Orion ascends into the sky on a clear autumn night, with its stars drawing trails behind it as it rises.

Only on November nights is it possible to capture Orion rising in the evening sky. Here, I used the light of the waxing gibbous Moon to illuminate the landscape … and the sky, creating the deep blue tint.

The lead image above is an example of a star trail, a long exposure that uses Earth’s rotation to turn the stars into streaks across the sky. In the old days of film you would create such an exposure by opening the shutter for an hour or more and hoping for the best.

Today, with digital cameras, the usual method is to shoot lots of short exposures, perhaps no more than 20 to 40 seconds each in rapid succession. You then stack them later in Photoshop or other specialized software to create the digital equivalent of a single long exposure.

The image above is a stack of 350 images taken over 2.5 hours.

With a folder of such images, you can either stack them to create a single image, such as above, or string them together in time to create a time-lapse of the stars moving across the sky. The short video below shows the result. Enlarge the screen and click HD for the best quality.

 

For the still image and time-lapse, I used the Advanced Stacker Plus actions from StarCircleAcademy to do the stacking in Photoshop and create the tapering star trail effect. A separate exposure after the main trail set added the point-like stars at the end of the trails.


 

My tutorial on Vimeo provides all the details on how to shoot, then stack, such a star trail image…


 

… While this video illustrates how to capture and process nightscapes shot under the light of the Moon.

 

Enjoy the videos! And happy trails!

— Alan, November 24, 2015 / © 2015 Alan Dyer / www.amazingsky.com

 

Astrophotography Video Tutorials – Free!


 

Video Tutorial FB PR ImageLearn the basics of shooting nightscape and time-lapse images with my three new video tutorials.

In these comprehensive and free tutorials I take you from “field to final,” to illustrate tips and techniques for shooting the sky at night.

At sites in southern Alberta I first explain how to shoot the images. Then back at the computer I step you through how to process non-destructively, using images I shot that night in the field.


 

Tutorial #1 – The Northern Lights

This 24-minute tutorial takes you from a shoot at a lakeside site in southern Alberta on a night with a fine aurora display, through to the steps to processing a still image and assembling a time-lapse movie.


 

Tutorial #2 – Moonlit Nightscapes

This 28-minute tutorial takes you from a shoot at Waterton Lakes National Park on a bright moonlit night, to the steps for processing nightscapes using Camera Raw and Photoshop, with smart filters, adjustment layers and masks.


 

Tutorial #3 – Star Trails

This 35-minute tutorial takes you from a shoot at summer solstice at Dinosaur Provincial Park, then through the steps for stacking star trail stills and assembling star trail time-lapse movies, using specialized programs such as StarStaX and the Advanced Stacker Plus actions for Photoshop.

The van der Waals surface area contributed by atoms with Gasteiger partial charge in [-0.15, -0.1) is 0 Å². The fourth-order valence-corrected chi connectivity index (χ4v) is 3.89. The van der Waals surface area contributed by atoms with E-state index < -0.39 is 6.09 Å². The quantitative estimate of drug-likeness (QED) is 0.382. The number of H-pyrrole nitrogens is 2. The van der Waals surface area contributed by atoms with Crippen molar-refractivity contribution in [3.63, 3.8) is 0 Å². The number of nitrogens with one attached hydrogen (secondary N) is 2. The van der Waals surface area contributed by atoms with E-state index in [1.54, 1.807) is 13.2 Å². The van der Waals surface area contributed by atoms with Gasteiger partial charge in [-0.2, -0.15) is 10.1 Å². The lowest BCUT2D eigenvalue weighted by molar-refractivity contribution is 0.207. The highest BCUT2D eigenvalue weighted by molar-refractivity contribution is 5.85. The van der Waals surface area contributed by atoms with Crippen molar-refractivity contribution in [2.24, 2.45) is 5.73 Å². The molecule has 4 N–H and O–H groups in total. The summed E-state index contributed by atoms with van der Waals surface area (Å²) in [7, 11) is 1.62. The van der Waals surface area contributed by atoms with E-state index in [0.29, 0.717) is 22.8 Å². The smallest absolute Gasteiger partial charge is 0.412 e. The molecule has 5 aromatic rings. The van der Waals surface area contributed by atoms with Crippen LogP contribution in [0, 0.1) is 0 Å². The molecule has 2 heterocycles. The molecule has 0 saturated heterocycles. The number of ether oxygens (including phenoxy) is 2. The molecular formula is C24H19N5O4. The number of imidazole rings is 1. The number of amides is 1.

As always, enlarge to full screen for the HD versions. These are also viewable at my Vimeo channel.  

Or they can be viewed on my YouTube channel

Thanks for watching!

And for much more information about shooting and processing nightscapes and time-lapse movies, check out my 400-page multimedia eBook, linked below.

— Alan, November 21, 2015 / © 2015 Alan Dyer / www.amazingsky.com/tutorials.html

 

Dawn Dance of Planets Concludes


The planet trio of Venus (brightest), Jupiter (above Venus) and Mars (dim and red to the left of Venus), all in Leo in the morning sky on November 1, 2015, with the waning gibbous Moon illuminating the landscape and sky. Even in the moonlight, the Zodiacal Light seems to be faintly visible along the ecliptic defined by the line of planets.  This is a stack of 6 x 30-second exposures at f/5.6 and ISO 2500 for more depth of the field for the ground, plus a 13-second exposure at f/2.5 and ISO 800 to minimize star trailing. The ground exposures were mean combined in a stack to smooth noise. Diffraction spikes added with Astronomy Tools Actions for Photoshop.

The gathering of planets at dawn is coming to an end as Venus meets Mars.

This was the view this morning from home in southern Alberta of the trio of planets in the moonlit morning sky.

Venus is the brightest, while dim red Mars shines just to the left of Venus. Jupiter is above the Venus & Mars pairing, with all the planets shining in Leo.

The planet trio of Venus (brightest), Jupiter (above Venus) and Mars (dim and red to the left of Venus), all in Leo in the morning sky on November 1, 2015, with the waning gibbous Moon illuminating the landscape and sky. The stars of Leo, including Regulus, shine above the planets. This is a stack of 4 x 30-second exposures at f/5.6 and ISO 2000 for more depth of the field for the ground, plus a 10-second exposure at f/2.8 and ISO 2000 to minimize star trailing. The ground exposures were mean combined in a stack to smooth noise. Diffraction spikes added with Astronomy Tools Actions for Photoshop.

Mars and Venus will appear closest to each other on November 2 and 3. Then the group breaks apart as Venus descends but Mars and Jupiter climb higher.

But as they do so they are joined by the waning Moon, by then a thin crescent, on November 6, when the Moon shines near Jupiter, and November 7, when it joins Venus for a stunning dawn sky scene.